Swooping in the Suburbs; Parental Defence of an Abundant Aggressive Urban Bird against Humans.

Lees D, Sherman CD, Maguire GS, Dann P, Cardilini AP, Weston MA - Animals (Basel) (2013)

Means and one standard error of ‘low swooping and calling’ values against treatment type (the significant interaction between mower/pedestrian and eyes/no eyes; see Table 3). Means show the significant increase in mean ‘low swooping and calling’ values evoked by mowers with eye stickers when compared to mowers without eye stickers and the significant decrease in mean ‘low swooping and calling’ values when pedestrians without eye stickers are compared to pedestrians with eye stickers.
© Copyright Policy - open-access
Related In: Results  -  Collection

License
Show All Figures
getmorefigures.php?uid=PMC4494437&req=5

animals-03-00754-f001: Means and one standard error of ‘low swooping and calling’ values against treatment type (the significant interaction between mower/pedestrian and eyes/no eyes; see Table 3). Means show the significant increase in mean ‘low swooping and calling’ values evoked by mowers with eye stickers when compared to mowers without eye stickers and the significant decrease in mean ‘low swooping and calling’ values when pedestrians without eye stickers are compared to pedestrians with eye stickers.
Mentions: The presence of a lawn mower and the presence of eye stickers had no significant effect on ‘low swooping and calling’ or ‘high swooping’; however, there was a significant relationship between ‘separation’ and the presence of a lawn mower. Lawn mowers caused lapwings to flush earlier from the nest and remain further away from the stimulus. There was also a significant relationship between ‘low swooping and calling’ and the interaction between the presence of a lawn mower and the presence of eye stickers (Table 3; Figure 1). Thus, lapwings can discriminate between different human activities and adjust their defensive behaviour in regard to the perceived level of risk. Additionally, the use of eye stickers appears to be an effective method to mitigate the aggressive parental defence for pedestrians; however, eye stickers actually increase aggression directed towards those mowing lawns.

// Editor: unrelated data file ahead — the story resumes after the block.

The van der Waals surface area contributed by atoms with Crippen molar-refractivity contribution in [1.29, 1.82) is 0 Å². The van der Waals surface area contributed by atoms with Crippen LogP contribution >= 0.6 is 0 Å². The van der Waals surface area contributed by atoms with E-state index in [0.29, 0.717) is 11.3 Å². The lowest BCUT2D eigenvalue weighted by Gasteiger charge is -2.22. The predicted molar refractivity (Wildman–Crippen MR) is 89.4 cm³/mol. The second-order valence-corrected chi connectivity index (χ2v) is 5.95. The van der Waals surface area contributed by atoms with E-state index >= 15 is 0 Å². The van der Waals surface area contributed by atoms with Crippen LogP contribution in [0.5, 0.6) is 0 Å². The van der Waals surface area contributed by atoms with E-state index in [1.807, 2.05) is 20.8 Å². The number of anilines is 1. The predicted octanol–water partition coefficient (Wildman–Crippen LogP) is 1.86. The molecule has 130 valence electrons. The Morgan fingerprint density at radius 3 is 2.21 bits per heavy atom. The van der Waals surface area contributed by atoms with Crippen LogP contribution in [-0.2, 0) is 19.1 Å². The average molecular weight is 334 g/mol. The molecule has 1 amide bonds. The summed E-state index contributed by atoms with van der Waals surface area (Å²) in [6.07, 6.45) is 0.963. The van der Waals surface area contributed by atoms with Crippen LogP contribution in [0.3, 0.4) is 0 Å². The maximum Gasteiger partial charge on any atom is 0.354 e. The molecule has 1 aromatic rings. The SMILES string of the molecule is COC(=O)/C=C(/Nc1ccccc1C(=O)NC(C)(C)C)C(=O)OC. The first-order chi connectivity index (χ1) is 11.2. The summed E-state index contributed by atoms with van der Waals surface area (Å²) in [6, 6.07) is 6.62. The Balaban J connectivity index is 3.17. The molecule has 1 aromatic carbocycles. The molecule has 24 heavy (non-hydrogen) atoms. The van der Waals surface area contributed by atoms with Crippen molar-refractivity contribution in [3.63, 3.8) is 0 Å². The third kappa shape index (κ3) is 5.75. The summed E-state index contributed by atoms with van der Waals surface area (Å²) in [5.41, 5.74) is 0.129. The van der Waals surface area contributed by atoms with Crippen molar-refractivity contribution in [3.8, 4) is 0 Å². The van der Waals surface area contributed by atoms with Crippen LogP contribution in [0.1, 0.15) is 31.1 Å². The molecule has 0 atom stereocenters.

Bottom Line: This study examined whether defensive responses differed when nesting birds were confronted with different human stimuli ('pedestrian alone' vs. 'person pushing a lawn mower' approaches to nests) and tested the effectiveness of a commonly used deterrent (mock eyes positioned on the top or back of a person's head) on the defensive response.Masked Lapwings did not swoop closer to a person with a lawn mower compared with a pedestrian, but flushed closer and remained closer to the nest in the presence of a lawn mower.The presence of eye stickers decreased (pedestrians) and increased (lawn mowers) swooping behaviour.

View Article: PubMed Central - PubMed

Affiliation: Centre for Integrative Ecology, Faculty of Science, Engineering and the Built Environment, Deakin University, 75 Pigdons Rd., Waurn Ponds, VIC 3216, Australia. lees.danielt@y7mail.com.

ABSTRACT
Masked Lapwings, Vanellus miles, often come into 'conflict' with humans, because they often breed in close proximity to humans and actively defend their ground nests through aggressive behaviour, which typically involves swooping. This study examined whether defensive responses differed when nesting birds were confronted with different human stimuli ('pedestrian alone' vs. 'person pushing a lawn mower' approaches to nests) and tested the effectiveness of a commonly used deterrent (mock eyes positioned on the top or back of a person's head) on the defensive response. Masked Lapwings did not swoop closer to a person with a lawn mower compared with a pedestrian, but flushed closer and remained closer to the nest in the presence of a lawn mower. The presence of eye stickers decreased (pedestrians) and increased (lawn mowers) swooping behaviour. Masked Lapwings can discriminate between different human activities and adjust their defensive behaviour accordingly. We also conclude that the use of eye stickers is an effective method to mitigate the human-lapwing 'conflict' in some, but not all, circumstances.

No MeSH data available.


Related in: MedlinePlus